Early in Aristotle’s terminology, and ever since, “essence” has been conceived as having two meanings, namely “universality” and “individuality”. According to the tradition of thought that has dominated throughout the history of Western philosophy, “essence” unequivocally refers to “universality”. As a matter of fact, however, “universality” cannot cover Aristotle’s definition and formulation of “essence”: Essence is what makes a thing “happen to be this thing.” “Individuality” should be the deep meaning of “essence”. By means of (...)
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  35.  24
    Zhen Han (2010). Some Remarks on the Re-Building of the Category of Essence and the Reflective Modernity. Frontiers of Philosophy in China 5 (1):134-141.
    If modernity is manifested as essentialism, postmodernity is manifested as anti-essentialism. Modernity is, in essence, human beings’ discovery of their own power, and is based on rational knowledge that has grasped the essence of things. In fact, in the discourse system of modernity, the various concepts of “essence” connote nothing but people’s imaginative constructions and rational conjectures about objects. In the past, our order, be it internal or external, was in essence guaranteed by God. Afterwards, all (...)
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  36.  10
    Zhang Shiying & Zhang Lin (2009). The Double Meanings of "Essence": The Natural and Humane Sciences — A Tentative Linkage of Hegel, Dilthey, and Husserl. Frontiers of Philosophy in China 4 (1):143 - 155.
    Early in Aristotle's terminology, and ever since, "essence" has been conceived as having two meanings, namely "universality" and "individuality". According to the tradition of thought that has dominated throughout the history of Western philosophy, "essence" unequivocally refers to "universality". As a matter of fact, however, "universality" cannot cover Aristotle's definition and formulation of "essence": Essence is what makes a thing "happen to be this thing." "Individuality" should be the deep meaning of "essence". By means of (...)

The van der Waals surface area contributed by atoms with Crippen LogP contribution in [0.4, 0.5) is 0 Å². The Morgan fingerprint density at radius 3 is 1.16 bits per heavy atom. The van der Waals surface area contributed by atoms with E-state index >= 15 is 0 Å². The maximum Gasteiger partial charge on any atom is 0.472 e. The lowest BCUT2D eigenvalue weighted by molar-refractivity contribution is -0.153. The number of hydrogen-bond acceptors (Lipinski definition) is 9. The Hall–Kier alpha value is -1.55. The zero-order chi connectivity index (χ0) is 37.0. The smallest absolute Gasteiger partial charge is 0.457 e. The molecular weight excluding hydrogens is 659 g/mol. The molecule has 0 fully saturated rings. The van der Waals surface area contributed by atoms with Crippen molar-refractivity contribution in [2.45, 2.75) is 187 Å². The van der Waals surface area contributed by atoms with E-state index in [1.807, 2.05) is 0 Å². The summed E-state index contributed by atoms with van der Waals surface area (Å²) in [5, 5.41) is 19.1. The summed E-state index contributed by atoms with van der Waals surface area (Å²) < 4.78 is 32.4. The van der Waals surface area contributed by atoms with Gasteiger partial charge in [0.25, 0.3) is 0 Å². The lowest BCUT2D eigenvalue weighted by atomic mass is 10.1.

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  37. Riin Sirkel & Tuomas E. Tahko (eds.) (2014). Aristotelian Metaphysics: Essence and Ground. Studia Philosophica Estonica, Vol 7.2.
    This special issue centers around Aristotelian metaphysics, construed broadly to cover both scholarly research on Aristotle’s metaphysics, as well as work by contemporary metaphysicians on Aristotelian themes. It focuses on two themes in Aristotelian metaphysics, namely essence and grounding, and their connections. A variety of related questions regarding dependence, priority, fundamentality, explanation, causation, substance, and modality also receive attention.
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  38. Ioannis Trisokkas (forthcoming). Hegel on Scepticism in the Logic of Essence. In Jannis Kozatsas, George Faraklas, Klaus Vieweg & Stella Synegianni (eds.), Hegel and Scepticism. De Gruyter
    Early in the Logic of Essence, the second main part of Hegelian Logic, Hegel identifies a logical structure, seeming (Schein), with “the phenomenon of scepticism.” The present paper has two aims: first, to flesh this identification out by describing the argument that leads up to it; and, second, to argue that it is mistaken. I will proceed as follows. Section 1 deciphers the opening statement of the Logic of Essence, “the truth of being is essence,” by specifying (...)
     
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  39.  42
    Fraser MacBride & Frederique Janssen-Lauret (2015). Meta-Ontology, Epistemology & Essence: On the Empirical Deduction of the Categories. The Monist 98 (3):290-302.